8
Dante Square

8) Dante Square

The Piazza Dante or Dante Square in Naples is dominated by the statue of the renaissance poet, Dante Alighieri. It is a centrally located square in the city.

The Piazza Dante was once the site of a large marketplace. At the time, it was called the Largo del Mercatello or Market Square. The square was redesigned and renovated by the architect, Luigi Vanvitelli in 1765. After the modifications, it was called the Foro Carolina after Maria Carolina of Austria, the consort of the then reigning King of Naples, Ferdinand IV. After the unification of Italy in 1871, the statue of Dante Alighieri by sculptor, Tito Angelini was erected here in 1872.

The Piazza Dante today is a popular square for both locals and tourists. It is within easy reach of most of the important monuments in Naples and lies near the new first line of the underground station. There is also a well known food market at the Rione della Pignasecca nearby. The original modifications by Luigi Vanvitelli including a semicircle of highly decorated columns with statues are still located on Piazza Dante and form the western side of a boarding school. It is a popular venue for family activities in Naples.
9
Castel Sant'Elmo

9) Castel Sant'Elmo (must see)

The Castel Sant’Elmo is a unique star shaped structure that was built to protect Naples from attacks from the sea. It has served many purposes through history and is one of the important landmarks of the city.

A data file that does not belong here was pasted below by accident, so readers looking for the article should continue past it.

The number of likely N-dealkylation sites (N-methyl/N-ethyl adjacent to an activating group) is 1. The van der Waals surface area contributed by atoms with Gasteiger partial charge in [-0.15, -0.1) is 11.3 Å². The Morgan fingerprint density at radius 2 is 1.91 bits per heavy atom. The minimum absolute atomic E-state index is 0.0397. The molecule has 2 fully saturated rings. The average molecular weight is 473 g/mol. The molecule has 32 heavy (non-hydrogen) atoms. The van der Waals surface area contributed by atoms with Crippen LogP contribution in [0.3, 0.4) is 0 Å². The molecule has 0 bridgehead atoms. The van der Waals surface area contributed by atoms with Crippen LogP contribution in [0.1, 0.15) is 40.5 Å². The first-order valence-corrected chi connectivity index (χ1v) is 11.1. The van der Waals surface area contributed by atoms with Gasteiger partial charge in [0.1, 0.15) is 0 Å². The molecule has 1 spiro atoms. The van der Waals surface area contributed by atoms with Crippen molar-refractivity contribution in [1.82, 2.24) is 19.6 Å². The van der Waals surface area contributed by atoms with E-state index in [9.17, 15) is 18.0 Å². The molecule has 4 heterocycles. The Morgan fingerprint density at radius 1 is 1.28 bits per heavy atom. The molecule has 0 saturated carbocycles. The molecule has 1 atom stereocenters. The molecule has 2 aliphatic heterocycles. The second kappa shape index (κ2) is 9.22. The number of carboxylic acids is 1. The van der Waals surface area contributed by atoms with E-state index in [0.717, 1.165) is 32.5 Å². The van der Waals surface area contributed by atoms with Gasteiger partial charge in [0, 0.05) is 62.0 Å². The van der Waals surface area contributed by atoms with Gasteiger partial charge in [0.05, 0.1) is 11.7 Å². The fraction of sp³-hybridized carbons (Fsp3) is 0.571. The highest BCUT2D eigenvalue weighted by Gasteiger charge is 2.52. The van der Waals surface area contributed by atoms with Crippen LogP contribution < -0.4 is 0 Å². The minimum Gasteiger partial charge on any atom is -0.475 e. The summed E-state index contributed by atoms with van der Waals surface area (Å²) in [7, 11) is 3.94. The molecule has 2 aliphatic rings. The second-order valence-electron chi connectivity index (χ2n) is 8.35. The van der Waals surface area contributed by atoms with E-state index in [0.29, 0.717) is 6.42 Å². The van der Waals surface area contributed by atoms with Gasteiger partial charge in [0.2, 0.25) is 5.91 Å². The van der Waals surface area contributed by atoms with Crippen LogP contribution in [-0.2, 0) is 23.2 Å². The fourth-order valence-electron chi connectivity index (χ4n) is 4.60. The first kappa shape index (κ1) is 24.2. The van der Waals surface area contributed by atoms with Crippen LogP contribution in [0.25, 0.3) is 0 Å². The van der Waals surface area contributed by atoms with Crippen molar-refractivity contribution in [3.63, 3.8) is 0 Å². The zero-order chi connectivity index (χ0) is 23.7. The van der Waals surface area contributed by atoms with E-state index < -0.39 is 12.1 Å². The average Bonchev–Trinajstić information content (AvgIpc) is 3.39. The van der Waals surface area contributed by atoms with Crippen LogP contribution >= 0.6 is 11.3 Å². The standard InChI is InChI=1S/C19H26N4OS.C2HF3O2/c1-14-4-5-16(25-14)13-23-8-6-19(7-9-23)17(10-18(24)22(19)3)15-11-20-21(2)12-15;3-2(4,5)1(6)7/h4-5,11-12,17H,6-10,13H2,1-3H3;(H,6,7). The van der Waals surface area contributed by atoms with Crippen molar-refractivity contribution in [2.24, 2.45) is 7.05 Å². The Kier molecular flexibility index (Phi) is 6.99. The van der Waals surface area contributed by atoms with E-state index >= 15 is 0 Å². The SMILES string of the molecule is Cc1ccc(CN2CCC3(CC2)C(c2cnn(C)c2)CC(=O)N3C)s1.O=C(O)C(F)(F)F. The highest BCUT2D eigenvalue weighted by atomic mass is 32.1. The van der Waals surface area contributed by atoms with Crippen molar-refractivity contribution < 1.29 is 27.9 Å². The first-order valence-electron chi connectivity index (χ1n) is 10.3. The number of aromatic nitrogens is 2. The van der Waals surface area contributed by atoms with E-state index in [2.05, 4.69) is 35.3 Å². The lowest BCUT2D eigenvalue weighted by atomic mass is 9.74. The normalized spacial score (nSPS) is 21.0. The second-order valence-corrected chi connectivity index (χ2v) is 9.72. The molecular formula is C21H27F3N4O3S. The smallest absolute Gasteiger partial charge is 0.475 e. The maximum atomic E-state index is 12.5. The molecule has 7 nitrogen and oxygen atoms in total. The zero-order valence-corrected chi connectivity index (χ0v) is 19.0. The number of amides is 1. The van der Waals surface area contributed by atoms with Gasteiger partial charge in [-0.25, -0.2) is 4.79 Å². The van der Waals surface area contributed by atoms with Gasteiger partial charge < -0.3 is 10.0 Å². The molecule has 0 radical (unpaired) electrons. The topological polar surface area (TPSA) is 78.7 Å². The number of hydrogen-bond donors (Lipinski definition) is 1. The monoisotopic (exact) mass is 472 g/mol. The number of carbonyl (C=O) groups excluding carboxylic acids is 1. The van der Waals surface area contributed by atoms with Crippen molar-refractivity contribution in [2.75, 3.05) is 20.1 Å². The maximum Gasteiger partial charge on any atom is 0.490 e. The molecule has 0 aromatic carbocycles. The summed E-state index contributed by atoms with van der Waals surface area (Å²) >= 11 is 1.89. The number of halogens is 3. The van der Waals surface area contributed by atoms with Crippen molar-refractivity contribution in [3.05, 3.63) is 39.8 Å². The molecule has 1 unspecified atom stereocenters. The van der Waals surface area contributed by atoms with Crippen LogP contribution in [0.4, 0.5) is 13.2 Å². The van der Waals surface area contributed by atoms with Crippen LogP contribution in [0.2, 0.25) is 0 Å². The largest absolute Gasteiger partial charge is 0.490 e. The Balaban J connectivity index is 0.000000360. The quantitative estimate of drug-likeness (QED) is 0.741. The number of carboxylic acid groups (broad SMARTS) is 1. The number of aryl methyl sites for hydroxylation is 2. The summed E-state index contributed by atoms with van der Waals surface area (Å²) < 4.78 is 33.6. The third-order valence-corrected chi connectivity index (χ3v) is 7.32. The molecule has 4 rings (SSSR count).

The first historical record of a fort on the site of Castel Sant’Elmo is that of a small structure built by the Normans in 1170. Later, relatives of Charles of Anjou built a large residence called Belforte on the site of the old fort in 1275. The Aragonese viceroy, Don Pedro de Toledo commissioned renowned military architect, Pedro Luis Escriva to enlarge the structure and the fort owes its unique shape to his design. It was enlarged between the years 1537 and 1547. From 1604 until 1956, it was used as a prison.

The Castel Sant’Elmo is a popular tourist attraction in Naples today. It hosts exhibitions, concerts and conferences from time to time. Two early churches within the fort are the Church of Sant’Elmo that dates back to the 16th century and the Chapel of Santa Maria del Pilar that dates back to the 17th century. A funicular takes visitors up the San Martino Hill to reach the Castel Sant’Elmo and the prison cells within the fort offer spectacular views over the city and bay of Naples.

Walking Tours in Naples, Italy

Create Your Own Walk in Naples